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New series set to explore nation's cultural treasures

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2019-09-20 08:48:08China Daily Editor : Cheng Zizhuo ECNS App Download
Art critic Alastair Sooke on China’s Greatest Treasures. (Photo/Chinadaily)

Art critic Alastair Sooke on China’s Greatest Treasures. (Photo/Chinadaily)

A new six-episode series exploring the history behind some of the most treasured Chinese artifacts, traditions and their connection to modern China was launched at a showcasing event in London on Wednesday.

The documentary series, China's Greatest Treasures, is a joint China-UK production between China's CCTV Documentary International Media Co Ltd and UK company Mustang Films, and the series will be shown on BBC World News in October.

China's Greatest Treasures follows British art critic Alastair Sooke as he travels through modern China accessing some of the country's most prestigious museums and exploring precious objects as each episode looks into themes such as family, food, and technology.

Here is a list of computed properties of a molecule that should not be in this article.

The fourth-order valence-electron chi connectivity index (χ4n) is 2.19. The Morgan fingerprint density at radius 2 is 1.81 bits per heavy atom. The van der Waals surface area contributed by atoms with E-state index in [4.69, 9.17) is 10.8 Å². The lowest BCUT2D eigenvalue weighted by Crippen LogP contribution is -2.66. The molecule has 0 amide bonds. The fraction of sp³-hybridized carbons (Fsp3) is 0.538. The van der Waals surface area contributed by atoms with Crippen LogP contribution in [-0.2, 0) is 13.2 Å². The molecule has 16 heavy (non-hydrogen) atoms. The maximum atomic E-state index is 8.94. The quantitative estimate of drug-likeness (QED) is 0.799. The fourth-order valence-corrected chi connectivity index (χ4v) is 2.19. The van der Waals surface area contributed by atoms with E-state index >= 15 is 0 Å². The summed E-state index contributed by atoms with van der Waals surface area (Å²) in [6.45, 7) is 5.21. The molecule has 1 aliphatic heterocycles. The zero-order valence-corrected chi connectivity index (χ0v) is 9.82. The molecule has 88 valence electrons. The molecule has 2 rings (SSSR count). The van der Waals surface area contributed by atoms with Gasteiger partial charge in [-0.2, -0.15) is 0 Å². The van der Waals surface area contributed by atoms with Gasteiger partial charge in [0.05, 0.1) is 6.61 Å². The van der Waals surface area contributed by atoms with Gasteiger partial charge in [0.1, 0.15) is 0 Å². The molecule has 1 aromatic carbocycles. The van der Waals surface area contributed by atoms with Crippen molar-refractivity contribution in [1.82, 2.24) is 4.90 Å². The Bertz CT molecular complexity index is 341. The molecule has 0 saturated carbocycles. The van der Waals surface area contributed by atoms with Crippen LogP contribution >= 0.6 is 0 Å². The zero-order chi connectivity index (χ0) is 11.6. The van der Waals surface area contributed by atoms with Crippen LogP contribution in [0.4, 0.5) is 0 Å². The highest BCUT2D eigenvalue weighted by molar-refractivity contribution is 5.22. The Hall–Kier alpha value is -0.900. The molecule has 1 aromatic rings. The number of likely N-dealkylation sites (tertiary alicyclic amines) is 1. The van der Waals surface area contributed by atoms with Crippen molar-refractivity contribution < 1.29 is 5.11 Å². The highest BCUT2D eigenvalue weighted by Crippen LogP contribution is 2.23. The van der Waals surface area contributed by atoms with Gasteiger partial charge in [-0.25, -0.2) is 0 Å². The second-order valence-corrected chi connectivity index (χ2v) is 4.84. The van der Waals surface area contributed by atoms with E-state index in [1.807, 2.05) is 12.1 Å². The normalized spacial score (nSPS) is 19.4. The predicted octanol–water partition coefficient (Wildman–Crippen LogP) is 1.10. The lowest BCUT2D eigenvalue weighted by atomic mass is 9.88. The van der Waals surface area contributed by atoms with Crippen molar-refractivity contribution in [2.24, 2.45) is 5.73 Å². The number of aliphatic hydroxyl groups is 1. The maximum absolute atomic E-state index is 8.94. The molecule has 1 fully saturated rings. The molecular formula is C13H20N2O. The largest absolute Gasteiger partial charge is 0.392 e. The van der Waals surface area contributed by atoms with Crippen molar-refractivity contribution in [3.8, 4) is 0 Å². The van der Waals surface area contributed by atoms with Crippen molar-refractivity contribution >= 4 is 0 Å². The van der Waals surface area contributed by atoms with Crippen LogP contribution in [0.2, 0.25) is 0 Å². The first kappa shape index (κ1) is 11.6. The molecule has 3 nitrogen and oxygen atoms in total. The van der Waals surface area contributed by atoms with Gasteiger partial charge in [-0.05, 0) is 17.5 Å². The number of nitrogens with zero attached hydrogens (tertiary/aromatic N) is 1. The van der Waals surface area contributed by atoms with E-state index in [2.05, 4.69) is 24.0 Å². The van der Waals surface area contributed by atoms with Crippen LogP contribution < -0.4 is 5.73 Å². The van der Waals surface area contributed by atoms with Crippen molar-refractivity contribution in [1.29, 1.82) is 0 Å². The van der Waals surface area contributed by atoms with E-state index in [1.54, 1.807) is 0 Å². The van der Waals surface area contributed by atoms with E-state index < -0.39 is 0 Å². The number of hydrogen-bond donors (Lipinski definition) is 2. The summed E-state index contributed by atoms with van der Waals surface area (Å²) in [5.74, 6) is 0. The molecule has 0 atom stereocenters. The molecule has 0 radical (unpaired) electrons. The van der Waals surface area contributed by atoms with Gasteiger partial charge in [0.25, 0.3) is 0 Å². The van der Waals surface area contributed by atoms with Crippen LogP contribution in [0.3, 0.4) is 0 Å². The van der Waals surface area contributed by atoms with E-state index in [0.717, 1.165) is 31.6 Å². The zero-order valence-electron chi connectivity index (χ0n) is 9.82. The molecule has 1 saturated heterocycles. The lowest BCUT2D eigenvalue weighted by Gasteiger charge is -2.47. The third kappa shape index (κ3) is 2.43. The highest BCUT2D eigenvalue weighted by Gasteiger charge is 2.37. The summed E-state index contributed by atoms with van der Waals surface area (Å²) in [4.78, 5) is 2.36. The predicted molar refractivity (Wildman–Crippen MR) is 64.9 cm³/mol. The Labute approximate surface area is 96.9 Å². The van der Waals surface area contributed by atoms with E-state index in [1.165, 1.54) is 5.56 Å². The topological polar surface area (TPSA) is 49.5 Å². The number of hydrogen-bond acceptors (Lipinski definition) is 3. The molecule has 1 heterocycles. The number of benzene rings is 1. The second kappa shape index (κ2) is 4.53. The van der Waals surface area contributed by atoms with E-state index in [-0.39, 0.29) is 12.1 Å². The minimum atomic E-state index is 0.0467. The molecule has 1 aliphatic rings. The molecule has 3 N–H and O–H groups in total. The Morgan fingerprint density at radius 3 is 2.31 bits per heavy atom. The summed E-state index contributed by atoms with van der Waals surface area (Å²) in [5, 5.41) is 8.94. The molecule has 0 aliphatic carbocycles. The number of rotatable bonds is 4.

"Hands down this is the most exciting project I've worked on for the BBC, and I was lucky enough to spend the best part of three months earlier this year traveling around China in three different extraordinary filming blocks," Sooke said. "We visited eight cities, we had a privilege behind-the-scenes access to some of China's famous museums and not only that but we got to meet a lot of people outside museums. I spent a night up Mount Hua, one of the sacred Taoist peaks in China, which I'll remember for the rest of my life."

Viewers will be taken on a journey of Chinese art and culture, from a rare painting considered so delicate that it can only be viewed for 30 minutes at Liaoning Provincial Museum to a 3,000-year-old ceremonial bronze cauldron in Shanghai, and, at the Zhejiang Provincial Museum, an elaborate Wangong sedan chair that took 10,000 hours to create.

Speaking at the showcase, Liu Xiaoming, China's ambassador to the UK, said while the show introduces Chinese culture and history, it also tells the story of the Chinese nation and promotes exchanges between civilizations.

"The history of the Chinese nation is like a book that tells stories of a magnificent scale and profound meaning," Liu said, adding that the documentary offers a "glimpse into the life, joy, sorrow and relentless efforts of the Chinese people through thousands of years.

"It also demonstrates how the Chinese art excels at being inclusive and drawing on others' successful experience. Viewers could begin to understand why and how the time-honored history is having a profound impact on today's China and China in the future," he said.

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